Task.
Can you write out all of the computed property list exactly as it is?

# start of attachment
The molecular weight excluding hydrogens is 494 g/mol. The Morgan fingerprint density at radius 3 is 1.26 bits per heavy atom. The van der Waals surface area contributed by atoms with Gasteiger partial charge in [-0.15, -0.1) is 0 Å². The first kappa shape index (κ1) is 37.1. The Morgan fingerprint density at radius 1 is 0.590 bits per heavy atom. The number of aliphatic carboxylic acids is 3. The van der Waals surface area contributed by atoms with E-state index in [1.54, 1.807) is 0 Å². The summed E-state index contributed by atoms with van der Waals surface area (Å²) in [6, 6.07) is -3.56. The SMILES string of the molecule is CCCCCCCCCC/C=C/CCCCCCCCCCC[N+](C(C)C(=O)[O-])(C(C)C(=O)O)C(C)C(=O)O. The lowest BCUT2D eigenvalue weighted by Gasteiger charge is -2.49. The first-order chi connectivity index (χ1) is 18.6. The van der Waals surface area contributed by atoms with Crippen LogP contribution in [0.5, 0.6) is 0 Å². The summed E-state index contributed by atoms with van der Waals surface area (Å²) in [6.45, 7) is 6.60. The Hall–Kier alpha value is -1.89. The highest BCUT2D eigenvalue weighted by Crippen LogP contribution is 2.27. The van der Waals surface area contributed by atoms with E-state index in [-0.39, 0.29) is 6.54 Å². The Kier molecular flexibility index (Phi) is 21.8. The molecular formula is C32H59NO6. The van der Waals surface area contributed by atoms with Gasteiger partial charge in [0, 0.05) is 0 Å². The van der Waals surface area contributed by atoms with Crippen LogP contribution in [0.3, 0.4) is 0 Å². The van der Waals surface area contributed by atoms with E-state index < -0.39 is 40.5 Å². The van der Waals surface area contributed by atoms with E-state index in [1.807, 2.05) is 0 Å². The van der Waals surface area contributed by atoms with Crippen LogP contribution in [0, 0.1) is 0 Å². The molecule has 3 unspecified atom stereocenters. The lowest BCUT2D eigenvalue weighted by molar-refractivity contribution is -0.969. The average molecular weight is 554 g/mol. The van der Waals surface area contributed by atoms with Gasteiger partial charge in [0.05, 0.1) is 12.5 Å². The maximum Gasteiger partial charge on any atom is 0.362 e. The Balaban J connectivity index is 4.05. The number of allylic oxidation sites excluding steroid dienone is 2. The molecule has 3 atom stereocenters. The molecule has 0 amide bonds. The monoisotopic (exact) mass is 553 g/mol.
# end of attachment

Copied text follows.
The molecular weight excluding hydrogens is 494 g/mol. The Morgan fingerprint density at radius 3 is 1.26 bits per heavy atom. The van der Waals surface area contributed by atoms with Gasteiger partial charge in [-0.15, -0.1) is 0 Å². The first kappa shape index (κ1) is 37.1. The Morgan fingerprint density at radius 1 is 0.590 bits per heavy atom. The number of aliphatic carboxylic acids is 3. The van der Waals surface area contributed by atoms with E-state index in [1.54, 1.807) is 0 Å². The summed E-state index contributed by atoms with van der Waals surface area (Å²) in [6, 6.07) is -3.56. The SMILES string of the molecule is CCCCCCCCCC/C=C/CCCCCCCCCCC[N+](C(C)C(=O)[O-])(C(C)C(=O)O)C(C)C(=O)O. The lowest BCUT2D eigenvalue weighted by Gasteiger charge is -2.49. The first-order chi connectivity index (χ1) is 18.6. The van der Waals surface area contributed by atoms with Crippen LogP contribution in [0.5, 0.6) is 0 Å². The summed E-state index contributed by atoms with van der Waals surface area (Å²) in [6.45, 7) is 6.60. The Hall–Kier alpha value is -1.89. The highest BCUT2D eigenvalue weighted by Crippen LogP contribution is 2.27. The van der Waals surface area contributed by atoms with E-state index in [-0.39, 0.29) is 6.54 Å². The Kier molecular flexibility index (Phi) is 21.8. The molecular formula is C32H59NO6. The van der Waals surface area contributed by atoms with Gasteiger partial charge in [0, 0.05) is 0 Å². The van der Waals surface area contributed by atoms with Crippen LogP contribution in [0.3, 0.4) is 0 Å². The van der Waals surface area contributed by atoms with E-state index < -0.39 is 40.5 Å². The van der Waals surface area contributed by atoms with E-state index in [1.807, 2.05) is 0 Å². The van der Waals surface area contributed by atoms with Crippen LogP contribution in [0, 0.1) is 0 Å². The molecule has 3 unspecified atom stereocenters. The lowest BCUT2D eigenvalue weighted by molar-refractivity contribution is -0.969. The average molecular weight is 554 g/mol. The van der Waals surface area contributed by atoms with Gasteiger partial charge in [0.05, 0.1) is 12.5 Å². The maximum Gasteiger partial charge on any atom is 0.362 e. The Balaban J connectivity index is 4.05. The number of allylic oxidation sites excluding steroid dienone is 2. The molecule has 3 atom stereocenters. The molecule has 0 amide bonds. The monoisotopic (exact) mass is 553 g/mol.